“Quantity is definitely going to be limited come Oct. 1. Most of the people we’re talking to are looking to be ready towards the end of the year,” Ana MacDuff said. “Not everyone out there — there’s some folks that were able to figure it out and will have some stuff ready for us.”
Higher Elevation in Morrisville will also be adding products gradually. Co-owner Damien Evans said the dispensary has submitted its licensing application and plans to open in early October.
Higher Elevation in Morrisville will also be adding products gradually. Co-owner Damien Evans said the dispensary has submitted its licensing application and plans to open in early October with only CBD products and glassware. Once its license is approved, Higher Elevation will soft launch its THC inventory and expects to mostly have flower available at first, since most manufacturers are still waiting on approval.
“The edibles and tinctures will trickle in over time,” Evans said.
Marvel noted that, considering that the vast majority of licenses approved so far have been for cultivators, consumers should be prepared for some types of products to be unavailable in the early days of retail sales.
“With the limited number of testing labs that have been licensed, the limited number of manufacturers that have been licensed to date, it’s quite possible we’re going to see some early supply shortages and some bottlenecks in production,” Marvel said.
“The edibles and tinctures will trickle in over time,” Evans said.
Testing has been a potential snag for Family Tree Cannabis Co. in Sheldon Springs. Co-founder Jane Lanza said the cultivator is on schedule with its drying, curing and packaging, but the testing process is taking twice as long as it typically has in the past for the company’s CBD products.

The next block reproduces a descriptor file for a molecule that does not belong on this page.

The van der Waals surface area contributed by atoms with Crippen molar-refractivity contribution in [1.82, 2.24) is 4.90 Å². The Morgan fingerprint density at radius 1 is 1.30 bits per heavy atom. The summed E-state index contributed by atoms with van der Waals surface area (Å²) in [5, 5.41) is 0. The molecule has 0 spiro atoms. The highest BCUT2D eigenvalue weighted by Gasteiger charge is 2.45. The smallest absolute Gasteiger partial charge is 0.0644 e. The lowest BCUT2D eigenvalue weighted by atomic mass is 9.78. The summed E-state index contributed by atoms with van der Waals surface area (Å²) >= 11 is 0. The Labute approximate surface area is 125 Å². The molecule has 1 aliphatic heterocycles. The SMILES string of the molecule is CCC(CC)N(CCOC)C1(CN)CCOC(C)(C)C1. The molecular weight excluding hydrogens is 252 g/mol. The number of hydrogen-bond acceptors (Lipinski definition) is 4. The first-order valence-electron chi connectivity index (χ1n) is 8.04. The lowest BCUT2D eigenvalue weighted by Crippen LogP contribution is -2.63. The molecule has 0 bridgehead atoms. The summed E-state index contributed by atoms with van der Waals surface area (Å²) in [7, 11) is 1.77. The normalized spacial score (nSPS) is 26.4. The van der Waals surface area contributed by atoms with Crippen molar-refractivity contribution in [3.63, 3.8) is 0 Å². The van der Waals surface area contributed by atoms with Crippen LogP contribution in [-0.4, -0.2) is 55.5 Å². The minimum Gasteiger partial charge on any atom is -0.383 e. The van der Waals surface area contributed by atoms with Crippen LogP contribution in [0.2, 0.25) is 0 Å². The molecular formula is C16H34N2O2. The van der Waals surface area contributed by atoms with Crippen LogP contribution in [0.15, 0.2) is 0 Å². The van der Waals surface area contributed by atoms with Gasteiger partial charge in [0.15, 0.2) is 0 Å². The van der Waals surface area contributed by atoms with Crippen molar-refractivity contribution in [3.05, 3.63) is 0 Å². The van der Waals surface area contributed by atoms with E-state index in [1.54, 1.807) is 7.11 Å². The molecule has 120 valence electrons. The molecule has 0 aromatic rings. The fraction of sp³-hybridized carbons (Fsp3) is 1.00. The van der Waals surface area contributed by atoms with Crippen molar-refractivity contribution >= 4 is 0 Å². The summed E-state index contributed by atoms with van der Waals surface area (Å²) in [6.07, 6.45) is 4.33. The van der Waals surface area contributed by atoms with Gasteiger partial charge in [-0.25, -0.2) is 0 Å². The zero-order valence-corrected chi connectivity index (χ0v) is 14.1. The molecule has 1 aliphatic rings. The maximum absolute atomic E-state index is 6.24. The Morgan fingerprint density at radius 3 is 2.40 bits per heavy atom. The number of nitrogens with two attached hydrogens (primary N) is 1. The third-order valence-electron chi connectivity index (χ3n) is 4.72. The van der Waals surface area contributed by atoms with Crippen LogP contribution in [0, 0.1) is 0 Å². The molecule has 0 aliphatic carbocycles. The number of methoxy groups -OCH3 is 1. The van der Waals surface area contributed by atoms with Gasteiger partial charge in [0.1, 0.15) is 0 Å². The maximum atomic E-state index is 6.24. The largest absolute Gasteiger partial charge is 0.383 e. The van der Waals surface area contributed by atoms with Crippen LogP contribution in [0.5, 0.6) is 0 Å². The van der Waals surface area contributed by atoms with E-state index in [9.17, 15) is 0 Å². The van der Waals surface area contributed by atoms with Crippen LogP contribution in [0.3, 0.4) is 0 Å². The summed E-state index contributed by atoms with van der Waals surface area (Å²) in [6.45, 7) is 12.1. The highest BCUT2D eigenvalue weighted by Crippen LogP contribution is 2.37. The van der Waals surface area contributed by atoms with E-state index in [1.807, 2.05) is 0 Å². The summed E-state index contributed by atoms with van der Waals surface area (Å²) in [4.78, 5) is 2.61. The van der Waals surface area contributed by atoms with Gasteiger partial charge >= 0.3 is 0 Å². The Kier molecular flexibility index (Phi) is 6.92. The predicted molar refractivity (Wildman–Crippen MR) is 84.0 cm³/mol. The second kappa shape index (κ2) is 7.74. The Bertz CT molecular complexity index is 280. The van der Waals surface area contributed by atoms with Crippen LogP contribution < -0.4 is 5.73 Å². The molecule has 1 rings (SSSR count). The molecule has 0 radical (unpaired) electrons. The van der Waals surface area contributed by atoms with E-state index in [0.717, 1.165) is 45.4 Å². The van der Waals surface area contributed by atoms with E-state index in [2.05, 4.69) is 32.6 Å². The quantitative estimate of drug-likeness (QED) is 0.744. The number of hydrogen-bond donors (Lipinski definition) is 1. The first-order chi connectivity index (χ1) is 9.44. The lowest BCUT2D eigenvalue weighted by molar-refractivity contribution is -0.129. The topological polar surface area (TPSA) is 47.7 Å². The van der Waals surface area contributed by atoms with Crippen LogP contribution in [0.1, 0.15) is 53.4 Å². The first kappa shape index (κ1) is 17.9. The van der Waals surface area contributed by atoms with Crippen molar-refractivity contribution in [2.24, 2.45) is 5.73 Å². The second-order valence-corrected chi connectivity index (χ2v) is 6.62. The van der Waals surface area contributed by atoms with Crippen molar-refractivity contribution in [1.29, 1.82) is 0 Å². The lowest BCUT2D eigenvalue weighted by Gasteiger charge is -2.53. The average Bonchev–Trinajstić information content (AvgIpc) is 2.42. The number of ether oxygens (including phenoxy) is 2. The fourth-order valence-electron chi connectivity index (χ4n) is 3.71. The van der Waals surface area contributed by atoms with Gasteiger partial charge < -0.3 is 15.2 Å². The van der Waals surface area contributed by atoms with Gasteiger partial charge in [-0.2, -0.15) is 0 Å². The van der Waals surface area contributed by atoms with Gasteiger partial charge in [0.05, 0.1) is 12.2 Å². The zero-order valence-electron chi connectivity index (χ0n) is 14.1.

Though Lanza is communicating with retailers about potential delays, Family Tree expects to have a limited amount of indoor-grown flower, pre-rolls, and solventless gel caps and THC oil available for purchase at FLŌRA Cannabis in Middlebury on the launch date. The company plans to partner with several other dispensaries once they are approved, such as Winooski Organics, Vermont Bud Barn in Brattleboro and Magic Mann in Essex Junction.
“With regard to our business and everybody else’s, patience is most welcome, because the rollout is intended to be gradual and slow.” — Jane Lanza, Family Tree Cannabis Co.
Family Tree will begin harvesting its outdoor-grown cannabis this week, with flower likely to hit the shelves in mid-November, Lanza said. By 2023, the business hopes to introduce gummies and skincare products to its inventory.
“With regard to our business and everybody else’s, patience is most welcome, because the rollout is intended to be gradual and slow,” Lanza said. “And I really feel like by 2023, there’s going to be some exciting stuff going on.”
Though it will take time, cannabis businesses told Heady they are excited to see Vermont catching up to other states that have already established regulated legal markets for the plant, and are hopeful that the retail launch will continue to help chip away at lingering stigma.
“Having an open store on 10/1 is really important to us,” Josh MacDuff said, “so that we can help advance this industry forward and give all the cultivators and manufacturers who have been working tirelessly to get to this point hope that this market is ready and sustainable.”